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NEWS UPDATES Asean Affairs        26 January 2011

Pertamina to boost output

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State oil and energy company Pertamina plans to spend US$1 billion in 2011 on acquisitions of oil and gas blocks, as the country seeks to boost declining production.

Pertamina said on Tuesday that it aims to lift oil and gas output by up to 100,000 barrels per day of oil equivalent by 2015 through acquisitions, and is in talks with local producers, though would prefer to acquire overseas blocks and will focus on Africa, Libya and the Caspian Sea.

The company will issue bonds worth up to $2 billion in June to finance expenditure, and also plans to raise cash through selling a 20-30 percent stake in its majority-owned insurance firm Tugu Pratama in an IPO in the first half of 2011.

Pertamina's director of investment and risk management Ferederick Siahaan, said the company was looking to acquire blocks with oil output higher than 5,000 barrels per day, or gas output above 100 million standard cubic feet per day (mmscfd).

"We are now in talks with two local companies," said Siahaan at a conference in Jakarta, without giving further details.

Pertamina has said it expects crude and condensate production of 132,000 barrels per day for this year, up just 1 percent from last year, though the former OPEC member country has often missed production targets because of declining output at aging fields.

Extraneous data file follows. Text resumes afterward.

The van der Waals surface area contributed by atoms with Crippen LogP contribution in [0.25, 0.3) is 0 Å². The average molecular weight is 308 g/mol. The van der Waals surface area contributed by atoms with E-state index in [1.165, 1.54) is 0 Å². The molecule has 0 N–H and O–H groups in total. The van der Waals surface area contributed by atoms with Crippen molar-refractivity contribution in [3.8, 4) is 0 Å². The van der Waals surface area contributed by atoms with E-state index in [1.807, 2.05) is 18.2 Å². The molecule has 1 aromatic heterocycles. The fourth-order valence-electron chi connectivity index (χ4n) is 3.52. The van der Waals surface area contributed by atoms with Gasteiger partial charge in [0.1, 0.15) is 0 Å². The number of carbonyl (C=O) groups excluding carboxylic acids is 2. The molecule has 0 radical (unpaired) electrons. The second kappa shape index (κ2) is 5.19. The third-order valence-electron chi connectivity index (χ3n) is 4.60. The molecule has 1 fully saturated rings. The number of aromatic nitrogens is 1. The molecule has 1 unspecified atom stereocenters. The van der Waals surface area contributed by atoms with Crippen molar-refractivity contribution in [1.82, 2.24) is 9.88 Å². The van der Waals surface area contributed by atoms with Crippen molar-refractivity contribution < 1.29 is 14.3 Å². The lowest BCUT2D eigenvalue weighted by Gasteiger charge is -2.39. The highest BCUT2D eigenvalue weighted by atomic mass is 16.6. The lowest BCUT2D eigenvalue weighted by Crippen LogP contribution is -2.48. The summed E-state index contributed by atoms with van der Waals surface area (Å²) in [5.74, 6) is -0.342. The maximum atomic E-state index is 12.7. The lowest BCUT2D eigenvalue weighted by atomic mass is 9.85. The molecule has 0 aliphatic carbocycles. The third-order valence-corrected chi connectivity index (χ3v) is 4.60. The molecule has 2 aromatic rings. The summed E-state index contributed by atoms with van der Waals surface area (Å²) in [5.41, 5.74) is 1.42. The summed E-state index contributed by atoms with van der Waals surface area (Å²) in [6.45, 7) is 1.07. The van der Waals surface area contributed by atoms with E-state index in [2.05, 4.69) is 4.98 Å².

Pertamina said last month it had dropped its bid to buy a stake in Encore Energy, an indirect owner of a majority stake in Indonesian oil producer Medco Energi, which had been part of a plan to boost output through acquisitions.

Southeast Asia's largest economy imported 11 percent more crude last year than in 2009, and imports are seen rising over the next few years as the economy continues to grow.

The move to issue bonds comes amid strong demand in the past year for Indonesian debt, as the economy and companies showed resilience to the financial crisis and the country is seen winning further sovereign ratings upgrades.


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ASEAN  ANALYSIS

This year in Thailand-what next?

AseanAffairs  
04 January 2011
By David Swartzentruber      

It is commonplace in journalism to write two types of articles at the transition point between the year that has passed and the New Year. As this writer qualifies as an “old hand” in observing Thailand with a track record dating back 14 years, it is time take a shot at what may unfold in Thailand in 2011.

The first issue that can’t be answered is the health of Thailand’s beloved King Bhumibol, who is now 83 years old. He is the world's longest reigning monarch, but elaborate birthday celebrations in December failed to mask concern over his health. More

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